Re: Progressive Satin or Shaded Satin

Deb Mc

Hi folks, I wanted to say thanks to the flood of information regarding my question regarding a search for a citation on "progressive" satin. I need to check further with the source of that term but I'm betting they were referring to shaded satin. I will report back if I hear differently. A couple of comments back to the individuals that replied to my question are below. I've put in the original response message # for reference. Sorry for the slow response. A partially torn rotator cuff in my right arm has definitely slowed me down.

#47418 Sara, thanks, I had enjoyed my classes with Pat Williams and miss her. That is also where I learned about shaded satin. I haven't seen it used outside of the Jacquard loom context although I certainly do use the concept within treadle limitations.

#47419 Marg, I'll go back and check since you mentioned you have focused on 16 shaft weavings in your writing. My particular design challenge is to create something for a 16 shaft loom so I will definitely cast an eye on your book for design hints.

#47422 Alice, thank you for the explanation of the term "inclusive", this makes sense to avoid floats. I'll refer back to you and Bhakti's writing to refresh my memory. You two have given me a lifetime of work in your writings.

#47431 Sara, thanks for the industry reference, after my work with WL Gore and Dupont I totally understand the industrial need to standardize on the mill floor. It always gets down to who is in charge on the floor and how they document things. Once it gets documented it is ready for industry standardization if there is heavy machinery involved. I'll wander thru your IOS CW handout in honor of the industry standards.

#47432 Sandra, I like the idea of "family of related structures". Thank you for expanding further on the use of 8 versus 9-end satins with the # of weft colors, your work is fascinating.

#47438 Kerstin, to me, one has to regard the step of designing and making the decision to use a subset of shaded satins to get your design effect. I don't think one could easily analyze a piece of cloth unless one looked at the entire cloth and understood how the cloth was designed and how the structures relate to each other. And trust me, I have the same problem as you, sometimes in weaving English is a foreign language to me.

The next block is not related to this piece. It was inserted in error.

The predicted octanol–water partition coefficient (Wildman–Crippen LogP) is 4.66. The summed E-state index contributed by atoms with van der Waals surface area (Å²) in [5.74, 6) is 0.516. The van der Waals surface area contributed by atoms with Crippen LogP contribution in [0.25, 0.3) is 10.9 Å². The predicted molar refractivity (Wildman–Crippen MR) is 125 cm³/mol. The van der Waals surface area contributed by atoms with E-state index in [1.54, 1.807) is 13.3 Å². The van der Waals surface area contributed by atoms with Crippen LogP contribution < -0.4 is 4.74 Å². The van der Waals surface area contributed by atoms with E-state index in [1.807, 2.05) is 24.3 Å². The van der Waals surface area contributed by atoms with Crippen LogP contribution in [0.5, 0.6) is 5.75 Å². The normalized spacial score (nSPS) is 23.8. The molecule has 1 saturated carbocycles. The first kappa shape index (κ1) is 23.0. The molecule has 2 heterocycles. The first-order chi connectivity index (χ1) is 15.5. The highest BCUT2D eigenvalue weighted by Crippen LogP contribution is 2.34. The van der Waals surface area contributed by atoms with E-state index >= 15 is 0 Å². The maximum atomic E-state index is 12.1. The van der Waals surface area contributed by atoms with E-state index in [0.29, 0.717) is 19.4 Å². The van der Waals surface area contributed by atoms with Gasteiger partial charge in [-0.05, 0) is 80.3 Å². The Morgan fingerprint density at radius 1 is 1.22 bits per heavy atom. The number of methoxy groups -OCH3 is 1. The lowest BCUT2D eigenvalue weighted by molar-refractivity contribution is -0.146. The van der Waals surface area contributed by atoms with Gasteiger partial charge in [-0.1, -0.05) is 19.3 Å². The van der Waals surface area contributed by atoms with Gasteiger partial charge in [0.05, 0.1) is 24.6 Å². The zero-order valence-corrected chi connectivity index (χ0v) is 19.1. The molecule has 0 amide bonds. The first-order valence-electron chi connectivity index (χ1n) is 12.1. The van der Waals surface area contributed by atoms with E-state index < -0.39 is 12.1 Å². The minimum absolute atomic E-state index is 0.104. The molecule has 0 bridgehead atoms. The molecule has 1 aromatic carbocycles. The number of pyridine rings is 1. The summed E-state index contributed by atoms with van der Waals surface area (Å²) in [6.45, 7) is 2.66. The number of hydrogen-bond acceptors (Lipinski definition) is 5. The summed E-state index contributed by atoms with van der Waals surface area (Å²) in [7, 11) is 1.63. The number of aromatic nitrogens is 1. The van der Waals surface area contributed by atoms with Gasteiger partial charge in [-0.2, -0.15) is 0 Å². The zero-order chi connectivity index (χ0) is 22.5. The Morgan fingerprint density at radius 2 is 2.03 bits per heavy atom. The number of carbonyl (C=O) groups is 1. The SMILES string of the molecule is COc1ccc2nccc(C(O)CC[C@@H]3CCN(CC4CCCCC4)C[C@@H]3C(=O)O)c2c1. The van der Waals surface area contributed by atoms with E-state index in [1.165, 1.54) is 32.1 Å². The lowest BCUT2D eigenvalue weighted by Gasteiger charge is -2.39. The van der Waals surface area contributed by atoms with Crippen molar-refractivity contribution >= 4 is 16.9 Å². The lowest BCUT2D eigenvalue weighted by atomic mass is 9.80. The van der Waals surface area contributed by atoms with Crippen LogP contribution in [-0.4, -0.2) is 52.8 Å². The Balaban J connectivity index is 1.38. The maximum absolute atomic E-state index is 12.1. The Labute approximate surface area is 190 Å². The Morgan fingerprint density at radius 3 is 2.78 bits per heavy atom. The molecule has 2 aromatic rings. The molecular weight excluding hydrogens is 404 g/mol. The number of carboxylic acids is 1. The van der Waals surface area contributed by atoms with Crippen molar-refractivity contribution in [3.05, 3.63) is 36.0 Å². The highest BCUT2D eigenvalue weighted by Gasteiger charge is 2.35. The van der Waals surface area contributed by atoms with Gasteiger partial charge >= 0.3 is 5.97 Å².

#47441 Sara, I was forwarded an interesting slideshare from Bettes covering the 3 ground bindings. The only thing that bothers me is that I cannot find the source or any bibliography citing references but the slideshow is helpful on the basics.

And finally, I did ask the same question on Ravelry in the Warped Weaver forum and Bonnie I. was nice enough to answer with her point of view and I'll partially quote here:

The term "progressive" is sometimes used for drafts that show shading, as in 4/1 satin with 3/2 and 2/3 and 1/4 with 5-end satin. And sometimes it is used when I would say "advancing" because "progressive twill" has been used for "advancing twill". The term "advancing" is relatively recent but it is found in most weaving programs now and has become popular and easier with this software. To further muddy the waters, you can weave a satin liftplan on an advancing threading (use a 6-end advancing twill for 5-end satin) and see shaded colors at the transition areas.

Bonnie, your statement makes me think that perhaps someone somewhere used the term "progressive" satin based on their weaving software usage of the terminology in the dropdown menu.

All in all, I appreciate the conversations and the ability to ask this type of question and get a variety of responses coming from different points of view. Regards Deb Mc

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